“Each little bit of advancement matters,” said Holekamp, and this new advancement will benefit young event horses across the nation.
The USEA Young Event Horse (YEH) Program was first established in 2004 as an eventing talent search. Much like similar programs in Europe, the YEH program was designed to identify young horses that possess the talent and disposition to, with proper training, excel at the uppermost levels of the sport. The ultimate goal of the program is to distinguish horses with the potential to compete at the four- and five-star levels, but many fine horses that excel at the lower levels are also showcased by the program.
The YEH program provides an opportunity for breeders and owners to exhibit the potential of their young horses while encouraging the breeding and development of top event horses for the future. The program rewards horses who are educated and prepared in a correct and progressive manner. At qualifying events, youngsters complete a dressage test and a jumping/galloping/general impression phase. At Championships, young horses are also evaluated on their conformation in addition to the dressage test and jumping/galloping/general impression phase. Click here to learn more about the Young Event Horse Program.
The USEA introduced the Future Event Horse Program in 2007 in response to the popularity of the already established USEA Young Event Horse Program. Where the YEH program assesses 4- and 5-year-old prospective event horses based on their performance, the FEH program evaluates yearlings, 2-year-olds, 3-year-olds, and 4-year-olds for their potential for the sport based on conformation and type. Yearlings, 2-year-olds, and 3-year-olds are presented in-hand while 4-year-olds are presented under saddle at the walk, trot, and canter before being stripped of their tack and evaluated on their conformation. Divisions are separated by year and gender. At the Championships, 3-year-olds and 4-year-olds are also required to demonstrate their potential over fences in an additional free-jump division. Click here to learn more about the Future Event Horse Program.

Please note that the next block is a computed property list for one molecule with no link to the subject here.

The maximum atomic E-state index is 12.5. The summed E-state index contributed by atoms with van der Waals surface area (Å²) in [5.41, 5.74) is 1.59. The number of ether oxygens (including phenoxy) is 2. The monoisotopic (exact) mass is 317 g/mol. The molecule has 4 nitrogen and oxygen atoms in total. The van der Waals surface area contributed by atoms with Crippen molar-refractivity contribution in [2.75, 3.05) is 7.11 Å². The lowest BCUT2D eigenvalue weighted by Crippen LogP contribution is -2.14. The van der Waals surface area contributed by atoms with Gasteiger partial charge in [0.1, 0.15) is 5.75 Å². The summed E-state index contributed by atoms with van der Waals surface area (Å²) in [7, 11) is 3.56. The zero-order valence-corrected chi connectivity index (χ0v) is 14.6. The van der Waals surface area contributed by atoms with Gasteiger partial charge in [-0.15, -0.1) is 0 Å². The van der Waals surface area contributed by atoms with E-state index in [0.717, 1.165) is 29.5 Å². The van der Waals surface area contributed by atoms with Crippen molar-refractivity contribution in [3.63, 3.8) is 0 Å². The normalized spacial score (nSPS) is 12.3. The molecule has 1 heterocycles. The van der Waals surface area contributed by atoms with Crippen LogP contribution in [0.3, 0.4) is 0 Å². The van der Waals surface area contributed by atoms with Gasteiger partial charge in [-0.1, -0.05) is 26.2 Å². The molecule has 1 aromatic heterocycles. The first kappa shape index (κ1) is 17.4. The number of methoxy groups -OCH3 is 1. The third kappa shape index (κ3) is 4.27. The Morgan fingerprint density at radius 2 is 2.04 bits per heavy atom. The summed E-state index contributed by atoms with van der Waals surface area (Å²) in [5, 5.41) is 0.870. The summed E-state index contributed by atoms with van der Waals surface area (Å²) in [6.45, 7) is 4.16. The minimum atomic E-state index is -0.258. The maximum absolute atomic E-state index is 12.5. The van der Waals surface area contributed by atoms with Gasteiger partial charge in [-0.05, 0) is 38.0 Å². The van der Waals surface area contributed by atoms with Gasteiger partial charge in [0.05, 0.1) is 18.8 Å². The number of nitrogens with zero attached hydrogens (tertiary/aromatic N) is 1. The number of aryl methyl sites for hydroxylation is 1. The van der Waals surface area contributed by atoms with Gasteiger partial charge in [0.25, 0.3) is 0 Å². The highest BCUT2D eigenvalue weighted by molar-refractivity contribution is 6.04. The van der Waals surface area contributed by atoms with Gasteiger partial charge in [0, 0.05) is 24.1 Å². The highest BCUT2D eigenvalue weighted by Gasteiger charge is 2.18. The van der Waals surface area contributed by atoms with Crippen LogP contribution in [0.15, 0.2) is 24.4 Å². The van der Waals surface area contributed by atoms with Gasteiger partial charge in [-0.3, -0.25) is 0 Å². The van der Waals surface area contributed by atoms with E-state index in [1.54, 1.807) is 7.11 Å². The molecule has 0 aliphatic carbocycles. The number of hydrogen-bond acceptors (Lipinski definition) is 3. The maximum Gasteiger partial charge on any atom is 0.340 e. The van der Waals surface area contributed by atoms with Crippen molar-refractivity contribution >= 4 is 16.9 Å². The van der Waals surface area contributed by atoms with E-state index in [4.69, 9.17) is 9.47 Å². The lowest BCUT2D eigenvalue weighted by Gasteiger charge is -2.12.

It was a great day of cross-country riding at the Maryland 5 Star. There were 35 horses who crossed the finish and 11 of those finished double clear. With British, French, New Zealand, Canadian, and American riders coming through the finish flags – it was a true world class competition. The USEA was at the finish to see what the riders thought of the very first Maryland 5 Star cross-country track designed by Ian Stark.
Weren’t able to spend your morning glued to the livestream of the 2021 Maryland 5 Star cross-country? Couldn’t be there in person to trek up the hills? We have you covered with a play-by-play of what happened on Ian Stark’s cross-country course which gave both the designer and the riders many sleepless nights, but ended up riding quite well for the majority of the field.
Kurt Martin maintains his lead in the USEF CCI3*-L Eventing National Championship with a score of 23.5. He piloted D.A. Lifetime, Debbie Adams’ 9-year-old mare, through a fault-free cross-country round over the new Ian Stark-designed course.
The forecasted downpours held off until the last horse and rider crossed the finish flags during the CCI5*-L cross-country at the Maryland 5 Star today, confirming the event’s decision to move up the start. The majority of riders had sunny skies and a cool breeze as backdrop to tackle Ian Stark’s five-star course across the sprawling grounds at Fair Hill in Elkton, Md. Before cross-country there was much chatter about the testing terrain, but 11 pairs managed to make the time despite the hills. At the end of the day, the top three riders held onto their podium positions going into show jumping tomorrow with overnight leader Oliver Townend and Cooley Master Class (Ramiro B x The Swallow) impressing all who watched at each and every question.